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Different world, same Word

After 26 years of linguistic work, the Kasua tribe dedicated its newly printed New Testaments

Kasua men carry boxes of New Testaments in a procession toward Musula. Andrew Branch

Different world, same Word
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PAPUA NEW GUINEA—Flanked by a mass of bodies singing in Kasua, “God’s book has come,” four men shouldered boxes of the first New Testaments in their language toward the Musula village center in remote Papua New Guinea.

In front, three women adorned with paint and cassowary feathers danced in circles before the procession. Behind, a throng with rattles of gourds and pill bottles kept time to fierce drumming by men with faces in rigid feather frames. They wore percussive peacock tails of reeds and clusters of crayfish shells.

The solemn overseer of this all-day celebration was village chief Amos Ulupele, who became the lead tribal translator alongside Tommy and Konni Logan, an American couple with Wycliffe Bible Translators. Some tribespeople had traveled for five days across a notorious section of jungle, limestone cliffs, and sinkholes.

Accessible only by plane, the Kasua had spent seven years clearing an airstrip when the Logans brought their infant daughter to Musula in 1991. The tribe of 600 was spread among six villages (now eight) in the shadows of Mount Bosavi, an extinct volcano. Tommy and Konni Logan, now in their 50s, were “young and wanted adventure” when they arrived in Papua New Guinea to work with Wycliffe’s partner, SIL International.

They woke to the warbling of tropical birds under coconut trees and worked amid heat, flies, and snakes called “death adders.” After years of academic study came years of translation and Biblical worldview presentation in a culture without an alphabet. Linguistic work can bring deep discouragement: “I’ve really felt that deeply,” Tommy Logan told me.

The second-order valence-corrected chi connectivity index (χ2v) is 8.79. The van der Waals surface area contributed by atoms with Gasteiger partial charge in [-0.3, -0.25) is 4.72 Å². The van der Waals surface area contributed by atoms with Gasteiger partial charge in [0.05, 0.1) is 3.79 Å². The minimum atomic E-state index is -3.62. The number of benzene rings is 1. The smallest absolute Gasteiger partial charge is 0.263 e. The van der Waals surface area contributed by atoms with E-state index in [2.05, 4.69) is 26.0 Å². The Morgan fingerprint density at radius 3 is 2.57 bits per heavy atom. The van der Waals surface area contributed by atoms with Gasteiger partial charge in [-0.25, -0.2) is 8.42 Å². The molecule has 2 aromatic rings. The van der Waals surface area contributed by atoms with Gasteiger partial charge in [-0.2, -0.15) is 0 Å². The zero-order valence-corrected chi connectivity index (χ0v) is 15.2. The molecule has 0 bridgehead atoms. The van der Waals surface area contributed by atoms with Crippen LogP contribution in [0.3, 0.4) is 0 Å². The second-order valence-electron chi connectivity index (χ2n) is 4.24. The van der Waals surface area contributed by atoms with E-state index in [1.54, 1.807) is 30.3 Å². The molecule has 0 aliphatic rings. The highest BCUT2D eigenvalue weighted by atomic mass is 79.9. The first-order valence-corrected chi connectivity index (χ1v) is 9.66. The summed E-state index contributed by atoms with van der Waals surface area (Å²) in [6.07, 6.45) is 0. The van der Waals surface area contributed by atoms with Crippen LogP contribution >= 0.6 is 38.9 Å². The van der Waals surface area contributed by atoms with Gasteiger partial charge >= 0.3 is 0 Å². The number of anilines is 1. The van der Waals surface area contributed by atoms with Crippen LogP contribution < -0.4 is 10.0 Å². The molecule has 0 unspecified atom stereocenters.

Tommy is a quiet man with a broad frame. Konni is buoyant with laughter. Daughters Rachel, 27, and Laura, 23, grew up in Musula before leaving to finish school in the United States. Together again, the family reminisced about language mistakes: The words for grace and chicken are similar in Kasua.

The Oct. 26 Kasua New Testament dedication brought together longtime translators and supporters from around the world to share in their greatest stories and deepest doubts. It can be easy to counsel patience in evangelism, said Johann Alberts, a translator with a nearby tribe, but it’s hard when he doesn’t see visible results.

For the Logans, lives did begin to change in Musula and across the Kasua language group. “Before we were living—we don’t know what was true then,” Ulupele told me in broken English, “and now we know that the truth has come to us.” The sounds of “Audibibles” (solar-powered audio Bibles) and new readers sounding out words echoed from corners of the village.

It can take years to see that truth transforming lives. Though most people in the villages go to church, syncretism with old animistic beliefs is widespread—from basic superstitions to more serious habits like sorcery or the exposure of one infant in a set of twins. Tommy Logan estimates about 20 percent are committed Christians.

That’s also true nationally: Roughly 96 percent of Papuans self-identify as Christian, but in Port Moresby, the nation’s dangerous capital, businesses hire security guards and equip compound walls with razor wire.

New Testaments in the Kasua language.

New Testaments in the Kasua language. Andrew Branch

Official Papua New Guinea tongues like English and Tok Pisin, an intertribal trade language, have had Bibles for some time. But nothing matches the “fresh air” of hearing the Bible in a heart language. “He’s not just the God of the Australians,” said Badi Vila, a translator for her own coastal people. “He’s the God of the Papua New Guineans as well. He comes to us in our cultural contexts. He knows our pain and our suffering.”

The Kasua dedication wasn’t all rejoicing, though. With their role finished, the Logans are returning to the United States. At the dedication, village women sang of their departure, while others clung to Konni and wailed. In the translation office, the ever-steady Ulupele “shut and locked the door behind me, embraced me, and bawled like a baby,” Tommy Logan said.

Translators have provided New Testaments for hundreds of languages, but only one SIL-partnered tribe has the complete Bible. Tommy Logan had a closing charge to the Kasua people: If you want the Old Testament, you have to own the project. But stepping away to exhort the church to “stand up on her own” comes with conflicting feelings. Many Kasua who bought print Bibles still can’t read, and the government struggles to find qualified teachers for its cities.

“Thinking of being by myself is hard,” Ulupele said: He now leads both a village and a translation team. But translation remains his top priority, “a whole different kind of work” from other things he could do: “The truth will set you free.”

This story has been updated to clarify the number of New Testament translations available in Papua New Guinean languages.

Andrew Branch Andrew is a World Journalism Institute graduate and a former WORLD correspondent.


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